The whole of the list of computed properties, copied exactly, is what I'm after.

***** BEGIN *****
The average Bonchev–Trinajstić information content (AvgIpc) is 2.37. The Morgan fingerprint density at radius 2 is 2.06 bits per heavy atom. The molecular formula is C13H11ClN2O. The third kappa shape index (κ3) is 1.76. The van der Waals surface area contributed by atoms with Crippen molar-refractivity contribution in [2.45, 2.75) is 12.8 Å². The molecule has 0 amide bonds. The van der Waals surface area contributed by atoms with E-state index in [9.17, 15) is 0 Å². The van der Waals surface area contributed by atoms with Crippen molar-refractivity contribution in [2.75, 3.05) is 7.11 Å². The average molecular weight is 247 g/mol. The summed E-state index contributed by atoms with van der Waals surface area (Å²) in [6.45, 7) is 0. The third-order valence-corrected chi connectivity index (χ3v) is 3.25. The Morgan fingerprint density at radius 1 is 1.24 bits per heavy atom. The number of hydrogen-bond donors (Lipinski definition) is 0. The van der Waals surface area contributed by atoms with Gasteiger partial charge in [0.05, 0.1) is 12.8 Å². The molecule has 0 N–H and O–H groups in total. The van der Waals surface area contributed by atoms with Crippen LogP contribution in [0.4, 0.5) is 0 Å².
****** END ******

The average Bonchev–Trinajstić information content (AvgIpc) is 2.37. The Morgan fingerprint density at radius 2 is 2.06 bits per heavy atom. The molecular formula is C13H11ClN2O. The third kappa shape index (κ3) is 1.76. The van der Waals surface area contributed by atoms with Crippen molar-refractivity contribution in [2.45, 2.75) is 12.8 Å². The molecule has 0 amide bonds. The van der Waals surface area contributed by atoms with E-state index in [9.17, 15) is 0 Å². The van der Waals surface area contributed by atoms with Crippen molar-refractivity contribution in [2.75, 3.05) is 7.11 Å². The average molecular weight is 247 g/mol. The summed E-state index contributed by atoms with van der Waals surface area (Å²) in [6.45, 7) is 0. The third-order valence-corrected chi connectivity index (χ3v) is 3.25. The Morgan fingerprint density at radius 1 is 1.24 bits per heavy atom. The number of hydrogen-bond donors (Lipinski definition) is 0. The van der Waals surface area contributed by atoms with Gasteiger partial charge in [0.05, 0.1) is 12.8 Å². The molecule has 0 N–H and O–H groups in total. The van der Waals surface area contributed by atoms with Crippen LogP contribution in [0.4, 0.5) is 0 Å².